Desperate Man's Diary
posted on 6/2006 By:
I almost feel bad for bands like Glass Casket. There's clearly a disconnect between the metal they're capable of playing, and the kind of metal they're churning out for their trend hungry fanbase. Their 2004 debut, We are Gathered Here Today, showcased the rare technically stunning outfit that was capable of manipulating mood and tempo to create an album that was woven in dark atmosphere and at times emotionally overwhelming. Their newest, Desperate Man's Diaries, tosses aside the more evocative moments of their debut in favor of more technically challenging compositions. The result is an album that struggles to resolves the bands traditional metal influences and their flashy technical aspirations.
Before I ever heard Glass Casket, I read an interview with bass player Sid Menon on this very website that cited Emperor as one of the band's primary influences. While missing on We are Gathered Here Today, the opening riff of "Too Scared to Live" alludes to Anthems or Prometheus with it's trebly tremolo urgency. This tune also witnesses the band exploring more simplistic, traditional thrash rhythms while temporarily forsaking their usually jagged and angular riffing. With this opener, the band proves they are capable of succeeding in a more straight-forward songwriting sphere. Unfortunately, the remainder of the album has the band severely botching their attempts to marry their technical flair with their new found traditional leanings. "Genesis" features an anodyne and almost self consciously circular main riff, which is awkwardly interrupted by a soulful but out of place guitar solo. Glass Casket, despite their gifts as musicians, seem to not understand that placing these parts in such an inappropriate context makes them sound almost gimmicky. The same lack of focus is displayed on "A Cork Stops the Whining," which tries to interweave an effects laden guitar solo that sounds straight out of the Journey catalog with modern tech death. These parts simply aren't made for each other.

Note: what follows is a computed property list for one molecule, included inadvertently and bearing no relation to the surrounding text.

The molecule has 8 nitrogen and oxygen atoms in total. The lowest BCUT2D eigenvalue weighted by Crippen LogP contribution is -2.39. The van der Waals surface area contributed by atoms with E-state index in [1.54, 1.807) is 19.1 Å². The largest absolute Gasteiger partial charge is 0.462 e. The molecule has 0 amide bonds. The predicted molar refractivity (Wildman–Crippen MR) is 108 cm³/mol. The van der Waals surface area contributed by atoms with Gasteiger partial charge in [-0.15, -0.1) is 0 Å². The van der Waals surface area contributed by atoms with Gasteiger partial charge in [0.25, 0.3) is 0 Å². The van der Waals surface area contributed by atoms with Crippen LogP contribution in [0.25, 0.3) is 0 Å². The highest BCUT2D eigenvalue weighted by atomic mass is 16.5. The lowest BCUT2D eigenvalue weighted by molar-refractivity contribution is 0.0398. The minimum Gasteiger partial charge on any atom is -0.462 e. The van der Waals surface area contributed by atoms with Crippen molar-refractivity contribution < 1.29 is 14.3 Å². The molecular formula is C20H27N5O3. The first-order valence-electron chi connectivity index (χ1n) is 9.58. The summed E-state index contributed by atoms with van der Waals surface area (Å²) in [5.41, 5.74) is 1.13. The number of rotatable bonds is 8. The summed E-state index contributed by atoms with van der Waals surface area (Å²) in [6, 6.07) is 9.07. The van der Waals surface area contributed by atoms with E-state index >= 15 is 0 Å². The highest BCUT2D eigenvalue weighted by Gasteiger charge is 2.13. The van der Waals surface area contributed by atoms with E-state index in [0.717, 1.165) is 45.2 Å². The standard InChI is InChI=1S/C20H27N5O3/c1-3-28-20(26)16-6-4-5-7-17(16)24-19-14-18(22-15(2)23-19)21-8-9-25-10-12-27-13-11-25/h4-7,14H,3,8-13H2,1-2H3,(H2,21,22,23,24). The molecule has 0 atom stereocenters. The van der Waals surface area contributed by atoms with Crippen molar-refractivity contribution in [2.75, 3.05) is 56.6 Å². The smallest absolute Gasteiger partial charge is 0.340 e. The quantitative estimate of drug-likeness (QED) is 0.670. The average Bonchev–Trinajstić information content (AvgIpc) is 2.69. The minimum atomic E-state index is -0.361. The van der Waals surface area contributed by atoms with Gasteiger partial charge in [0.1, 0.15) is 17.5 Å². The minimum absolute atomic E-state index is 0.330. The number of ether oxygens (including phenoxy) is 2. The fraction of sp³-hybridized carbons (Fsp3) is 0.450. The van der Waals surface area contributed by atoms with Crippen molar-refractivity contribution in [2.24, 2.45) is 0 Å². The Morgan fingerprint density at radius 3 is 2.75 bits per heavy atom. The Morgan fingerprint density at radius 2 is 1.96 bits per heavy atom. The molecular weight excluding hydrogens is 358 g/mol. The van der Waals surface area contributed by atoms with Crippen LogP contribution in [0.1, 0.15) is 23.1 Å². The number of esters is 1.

I'm not sure why this album fails where their debut succeeded so gracefully. They don't seem to be trying any less vigorously to produce proficient and moving music. In fact, they seem to be trying even harder. To quote the immortal fount of wisdom for gen-Xers - The Simpsons - this album "reeks of effort." While they once organically transitioned from punishing death metal to dark and doomish contemplative movements, they now seem desperate to rub it in their audiences' face that they have an awareness of heavy metal that stretches beyond the late 90s. This album is composed of entirely listenable sections , but it suffers as a whole from a lack of continuity and sense of purpose. In sum, this is a dissapointment.
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